Autumn exhibition changeover: week three

This week of the changeover saw our upcoming exhibitions brought to life as we began to install objects in the galleries. We welcomed Bronwynne Cornish and Katy Wallace to MTG to oversee the installation of their work in the exhibitions. The week started with the last of the plinths being placed in the spaces and the assembling of over 150 object mounts ready for install.

An object mount is a custom-made stand, each made by our mount makers to a unique design.  Their role is to provide effective and safe support to the object, all while taking into account the intent of the artist and the viewer experience.

_DSC9886Finished object mounts ready for installation

The mounts are made from stainless steel rods which are fashioned into the desired shape. Once shaped the steel is then coated with inert silicon tubing, or treated with a specially coloured plastic.  This coating protects the object from direct contact with the metal and enables us to ensure the mount sit unobtrusively against the object it supports.  Object mounts ensure the safety of objects on display, particularly as a safeguard against the risk of earthquake damage.  MTG staff installed objects one by one over the course of the week.

_DSC9920MTG staff installing objects into the Mudlark exhibition

_DSC9892Objects waiting to be installed

_DSC9862Pins, which are another type of mount used to secure the object, are assembled into the base of a plinth

_DSC9929An object being installed into its mount

_DSC9878An installed object with a specially designed mount support and pin

Next week will see two large scale works installed, the mounting of graphics and final touches made to gallery lighting. Find out more about our new exhibitions, which open to the public next Saturday 29th March on our website:

Sarah Powell

Collections Assistant- Photography

March 2014


Autumn exhibition changeover: week two

During the course of the second week of the changeover, the gallery spaces were transformed into beautiful and welcoming spaces. One space in particular has walls painted in a jaw-dropping electric blue, complemented with a lemon pastel yellow; these hues (named weathered yellow and digital blue) can’t help but command your attention when you walk through the space. The freshly painted walls have been given time to off-gas (a process which allows the chemicals to evaporate), and exhibition furniture such as plinths and false walls have been moved into the spaces.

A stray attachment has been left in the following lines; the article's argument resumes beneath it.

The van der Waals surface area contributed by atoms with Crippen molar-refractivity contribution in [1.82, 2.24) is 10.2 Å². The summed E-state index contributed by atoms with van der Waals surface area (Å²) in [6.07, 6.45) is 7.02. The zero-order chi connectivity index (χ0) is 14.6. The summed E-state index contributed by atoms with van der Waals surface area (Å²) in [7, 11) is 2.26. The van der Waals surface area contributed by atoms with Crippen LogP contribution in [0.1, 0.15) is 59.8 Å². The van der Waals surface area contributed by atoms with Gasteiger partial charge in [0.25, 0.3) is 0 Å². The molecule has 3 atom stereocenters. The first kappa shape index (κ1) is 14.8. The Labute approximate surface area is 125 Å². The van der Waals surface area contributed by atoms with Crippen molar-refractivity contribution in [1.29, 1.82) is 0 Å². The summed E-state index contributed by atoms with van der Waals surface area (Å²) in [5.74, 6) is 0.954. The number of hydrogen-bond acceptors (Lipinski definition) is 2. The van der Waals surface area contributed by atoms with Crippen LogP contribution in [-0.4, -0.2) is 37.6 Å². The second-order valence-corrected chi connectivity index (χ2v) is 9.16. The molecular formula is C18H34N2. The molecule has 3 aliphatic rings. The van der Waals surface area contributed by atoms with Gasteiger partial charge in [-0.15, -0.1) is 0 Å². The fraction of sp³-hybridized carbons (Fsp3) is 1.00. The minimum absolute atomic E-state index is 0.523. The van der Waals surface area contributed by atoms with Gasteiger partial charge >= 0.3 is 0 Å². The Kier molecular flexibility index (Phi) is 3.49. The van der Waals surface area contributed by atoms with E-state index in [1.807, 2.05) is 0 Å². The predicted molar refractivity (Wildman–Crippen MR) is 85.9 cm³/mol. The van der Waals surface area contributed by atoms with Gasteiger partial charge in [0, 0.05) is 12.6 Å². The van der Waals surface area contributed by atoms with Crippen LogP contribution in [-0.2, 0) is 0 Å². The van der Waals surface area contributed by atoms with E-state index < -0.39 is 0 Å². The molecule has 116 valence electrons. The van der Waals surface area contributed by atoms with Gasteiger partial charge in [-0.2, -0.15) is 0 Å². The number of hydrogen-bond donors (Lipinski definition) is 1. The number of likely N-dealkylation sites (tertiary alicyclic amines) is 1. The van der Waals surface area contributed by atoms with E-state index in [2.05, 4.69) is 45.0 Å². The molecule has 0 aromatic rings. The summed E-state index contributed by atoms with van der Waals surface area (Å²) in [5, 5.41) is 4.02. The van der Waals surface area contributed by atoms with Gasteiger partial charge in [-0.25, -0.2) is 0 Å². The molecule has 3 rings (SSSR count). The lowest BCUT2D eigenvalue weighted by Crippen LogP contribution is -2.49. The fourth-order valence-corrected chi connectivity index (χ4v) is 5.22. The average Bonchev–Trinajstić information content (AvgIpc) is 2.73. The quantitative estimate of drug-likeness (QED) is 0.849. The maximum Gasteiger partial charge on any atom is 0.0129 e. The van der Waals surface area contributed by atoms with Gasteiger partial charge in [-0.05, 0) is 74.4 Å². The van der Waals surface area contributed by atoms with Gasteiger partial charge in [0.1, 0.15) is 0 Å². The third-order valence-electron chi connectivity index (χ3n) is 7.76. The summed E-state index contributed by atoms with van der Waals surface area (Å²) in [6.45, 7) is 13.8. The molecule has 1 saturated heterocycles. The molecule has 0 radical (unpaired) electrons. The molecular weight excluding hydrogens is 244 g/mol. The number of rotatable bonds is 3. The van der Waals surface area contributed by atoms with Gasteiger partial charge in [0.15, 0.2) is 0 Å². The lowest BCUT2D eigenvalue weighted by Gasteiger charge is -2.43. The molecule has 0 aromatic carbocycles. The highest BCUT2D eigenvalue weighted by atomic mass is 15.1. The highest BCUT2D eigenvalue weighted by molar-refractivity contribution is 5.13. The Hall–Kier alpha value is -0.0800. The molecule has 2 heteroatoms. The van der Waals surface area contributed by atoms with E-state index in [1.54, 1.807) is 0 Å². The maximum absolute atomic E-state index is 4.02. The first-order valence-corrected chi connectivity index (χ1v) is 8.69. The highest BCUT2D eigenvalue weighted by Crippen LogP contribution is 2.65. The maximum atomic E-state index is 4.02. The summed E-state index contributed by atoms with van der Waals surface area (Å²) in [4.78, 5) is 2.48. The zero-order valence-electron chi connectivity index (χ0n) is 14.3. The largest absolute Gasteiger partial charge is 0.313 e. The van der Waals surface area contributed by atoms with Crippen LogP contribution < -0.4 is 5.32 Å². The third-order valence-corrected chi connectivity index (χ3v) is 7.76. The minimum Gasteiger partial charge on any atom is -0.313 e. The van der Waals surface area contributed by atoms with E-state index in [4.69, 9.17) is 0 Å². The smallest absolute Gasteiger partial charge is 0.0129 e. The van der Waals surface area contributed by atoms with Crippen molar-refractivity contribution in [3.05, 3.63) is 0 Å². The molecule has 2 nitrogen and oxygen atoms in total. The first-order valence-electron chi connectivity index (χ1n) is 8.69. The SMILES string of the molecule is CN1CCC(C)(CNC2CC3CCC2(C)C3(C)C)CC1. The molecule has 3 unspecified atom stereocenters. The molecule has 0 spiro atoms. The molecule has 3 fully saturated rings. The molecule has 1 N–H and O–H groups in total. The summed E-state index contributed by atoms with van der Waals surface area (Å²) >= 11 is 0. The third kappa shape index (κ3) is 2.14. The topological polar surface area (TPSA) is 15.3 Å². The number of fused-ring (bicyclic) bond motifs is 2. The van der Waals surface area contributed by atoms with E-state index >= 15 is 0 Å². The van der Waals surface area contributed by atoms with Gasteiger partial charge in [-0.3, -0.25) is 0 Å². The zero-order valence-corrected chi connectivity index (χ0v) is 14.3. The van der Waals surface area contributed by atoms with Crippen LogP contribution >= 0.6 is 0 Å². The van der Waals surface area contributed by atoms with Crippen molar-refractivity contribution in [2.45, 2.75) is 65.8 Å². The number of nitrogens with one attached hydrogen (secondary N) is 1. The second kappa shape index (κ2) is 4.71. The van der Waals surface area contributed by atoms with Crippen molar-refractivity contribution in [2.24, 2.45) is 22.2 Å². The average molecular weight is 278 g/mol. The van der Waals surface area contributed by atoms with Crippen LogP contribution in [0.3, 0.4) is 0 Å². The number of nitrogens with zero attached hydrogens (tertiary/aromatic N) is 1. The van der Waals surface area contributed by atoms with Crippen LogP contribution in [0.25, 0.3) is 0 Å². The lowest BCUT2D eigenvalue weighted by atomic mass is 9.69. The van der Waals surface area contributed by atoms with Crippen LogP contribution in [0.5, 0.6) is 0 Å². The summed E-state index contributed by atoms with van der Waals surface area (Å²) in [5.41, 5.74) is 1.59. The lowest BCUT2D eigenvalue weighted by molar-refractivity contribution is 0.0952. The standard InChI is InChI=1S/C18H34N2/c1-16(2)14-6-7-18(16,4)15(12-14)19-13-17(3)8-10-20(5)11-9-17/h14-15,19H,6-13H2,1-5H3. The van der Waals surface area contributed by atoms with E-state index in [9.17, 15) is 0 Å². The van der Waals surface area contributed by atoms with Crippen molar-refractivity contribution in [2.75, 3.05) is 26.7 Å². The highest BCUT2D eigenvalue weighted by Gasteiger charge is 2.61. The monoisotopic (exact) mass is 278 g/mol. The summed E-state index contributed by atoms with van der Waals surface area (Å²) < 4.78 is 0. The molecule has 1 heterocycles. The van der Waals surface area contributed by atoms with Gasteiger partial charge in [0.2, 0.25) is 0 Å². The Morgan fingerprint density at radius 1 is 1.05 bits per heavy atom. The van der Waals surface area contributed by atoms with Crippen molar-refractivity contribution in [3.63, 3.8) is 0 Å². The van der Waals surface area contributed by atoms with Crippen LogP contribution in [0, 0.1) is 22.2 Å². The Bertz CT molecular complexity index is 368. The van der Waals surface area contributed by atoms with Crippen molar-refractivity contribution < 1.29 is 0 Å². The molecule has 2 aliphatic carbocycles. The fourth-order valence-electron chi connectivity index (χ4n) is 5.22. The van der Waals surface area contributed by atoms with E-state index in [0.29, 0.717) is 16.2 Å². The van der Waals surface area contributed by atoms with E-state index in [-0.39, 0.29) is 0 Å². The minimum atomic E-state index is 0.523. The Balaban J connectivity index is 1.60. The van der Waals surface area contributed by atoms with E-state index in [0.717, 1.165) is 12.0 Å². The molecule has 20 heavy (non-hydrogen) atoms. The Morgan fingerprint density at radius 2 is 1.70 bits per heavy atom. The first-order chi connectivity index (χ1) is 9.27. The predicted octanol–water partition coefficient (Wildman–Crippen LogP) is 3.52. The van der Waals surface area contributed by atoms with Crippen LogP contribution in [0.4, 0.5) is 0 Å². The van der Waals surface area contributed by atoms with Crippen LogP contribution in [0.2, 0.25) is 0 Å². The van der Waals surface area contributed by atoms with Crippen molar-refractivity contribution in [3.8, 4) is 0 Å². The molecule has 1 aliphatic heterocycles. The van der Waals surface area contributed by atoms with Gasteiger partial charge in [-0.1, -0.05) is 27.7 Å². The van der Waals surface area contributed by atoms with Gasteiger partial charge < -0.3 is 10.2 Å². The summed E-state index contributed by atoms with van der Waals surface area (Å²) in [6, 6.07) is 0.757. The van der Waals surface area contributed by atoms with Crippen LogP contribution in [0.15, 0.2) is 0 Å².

A specially designed soundscape has also been installed into one of the galleries, which will create an atmospheric backdrop to the exhibition Mudlark, a survey of Bronwynne Cornish’s ceramic sculpture from 1982 – 2013. Lights are laid out and ready to be installed for next week and the objects’ specifically designed mounts are being given the final touches in preparation for installation. In order not to give too much away I have included a sneak preview of the progress of the spaces from this week for you to enjoy.

_DSC9688Exhibition furniture against a background of the boldly painted walls.

_DSC9706Tom Rowell and Tim McAsey move a false wall into the gallery.

_DSC9705Lights laid out waiting to be installed.

_DSC9695A ladder used to install the lights in the gallery spaces.

Sarah Powell
Collections Assistant – Photography
March 2014

Autumn exhibition changeover

This week saw us saying a fond farewell to Architecture of the heart as the changeover of exhibitions began in the Crombie, Arnott, Malden and Nelson galleries. This process will take four weeks and our autumn suite of exhibitions will open to the public on Saturday 29th March. If you are visiting MTG in March take the opportunity to have a peek into the galleries to see the staff transform the galleries and learn more about the process of deinstalling and installing new exhibitions.

The first week of the changeover saw the deinstallation of Architecture of the heart.  This exhibition included over 100 artworks and objects from the Hawke’s Bay Museums Trust collection as well as a small number of works on loan from private lenders and other institutions.  Artworks were taken off display, condition checked, then carefully packed.  Works from private lenders and other museum and galleries were packed into transport packaging and returned to various parts of New Zealand.


Nina Finigan and Dena Hale rolling a rug from the installation Atelier Martine Reprised (2013) by Gavin Chilcott.


Nina Finigan and Jonathon Brown carefully place Claudia Pond Eyley’s Turquoise Shield, (1983-1984) into its specially designed travel frame.

Two of the larger works had oversized travel crates which had to be hoisted up over the glass balcony with scaffolding and rigging before the works could be taken off display. The crates were then hoisted back down carefully over the balcony.


The crate is lifted over the glass barrier on the first floor balcony.


Sara Browne, Sasha Smith and James Price carefully place an artwork into its large travel crate, ready to be hoisted down over the first floor balcony.

_DSC9620The crate is carefully hoisted back down over the balcony.

After all the objects are removed from the gallery the exhibition furniture is swapped for the new design layouts and the walls are painted in the new colour schemes. A period of time has to be given to allow for off-gassing of the chemicals within the paint, so theoretically we could call this process “watching paint dry!”

Find out more about our new exhibitions opening on 29th March on our website:

Sarah Powell
Collection Assistant – Photography
March 2014